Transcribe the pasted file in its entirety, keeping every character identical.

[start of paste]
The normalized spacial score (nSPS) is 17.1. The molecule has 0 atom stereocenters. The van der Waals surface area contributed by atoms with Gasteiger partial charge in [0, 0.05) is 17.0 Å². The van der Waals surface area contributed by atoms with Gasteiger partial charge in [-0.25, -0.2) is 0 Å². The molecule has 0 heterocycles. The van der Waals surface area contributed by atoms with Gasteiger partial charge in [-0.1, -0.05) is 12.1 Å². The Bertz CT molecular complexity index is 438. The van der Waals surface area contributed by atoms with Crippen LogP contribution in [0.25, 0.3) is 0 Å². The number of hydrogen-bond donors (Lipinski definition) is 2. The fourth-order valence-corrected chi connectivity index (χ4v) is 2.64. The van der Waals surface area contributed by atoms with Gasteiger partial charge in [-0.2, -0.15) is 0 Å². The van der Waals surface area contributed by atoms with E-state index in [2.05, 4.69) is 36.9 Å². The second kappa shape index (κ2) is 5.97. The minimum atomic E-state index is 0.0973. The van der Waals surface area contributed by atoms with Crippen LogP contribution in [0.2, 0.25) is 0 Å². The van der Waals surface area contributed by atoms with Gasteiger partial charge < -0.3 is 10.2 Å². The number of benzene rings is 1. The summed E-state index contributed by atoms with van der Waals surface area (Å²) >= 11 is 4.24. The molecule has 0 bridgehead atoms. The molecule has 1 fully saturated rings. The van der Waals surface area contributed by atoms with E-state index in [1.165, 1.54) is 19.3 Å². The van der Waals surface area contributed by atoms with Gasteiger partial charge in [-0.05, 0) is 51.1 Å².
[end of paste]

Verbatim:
The normalized spacial score (nSPS) is 17.1. The molecule has 0 atom stereocenters. The van der Waals surface area contributed by atoms with Gasteiger partial charge in [0, 0.05) is 17.0 Å². The van der Waals surface area contributed by atoms with Gasteiger partial charge in [-0.25, -0.2) is 0 Å². The molecule has 0 heterocycles. The van der Waals surface area contributed by atoms with Gasteiger partial charge in [-0.1, -0.05) is 12.1 Å². The Bertz CT molecular complexity index is 438. The van der Waals surface area contributed by atoms with Crippen LogP contribution in [0.25, 0.3) is 0 Å². The number of hydrogen-bond donors (Lipinski definition) is 2. The fourth-order valence-corrected chi connectivity index (χ4v) is 2.64. The van der Waals surface area contributed by atoms with Gasteiger partial charge in [-0.2, -0.15) is 0 Å². The van der Waals surface area contributed by atoms with E-state index in [2.05, 4.69) is 36.9 Å². The second kappa shape index (κ2) is 5.97. The minimum atomic E-state index is 0.0973. The van der Waals surface area contributed by atoms with Crippen LogP contribution in [0.2, 0.25) is 0 Å². The van der Waals surface area contributed by atoms with Gasteiger partial charge < -0.3 is 10.2 Å². The number of benzene rings is 1. The summed E-state index contributed by atoms with van der Waals surface area (Å²) >= 11 is 4.24. The molecule has 0 bridgehead atoms. The molecule has 1 fully saturated rings. The van der Waals surface area contributed by atoms with E-state index in [1.165, 1.54) is 19.3 Å². The van der Waals surface area contributed by atoms with Gasteiger partial charge in [-0.05, 0) is 51.1 Å².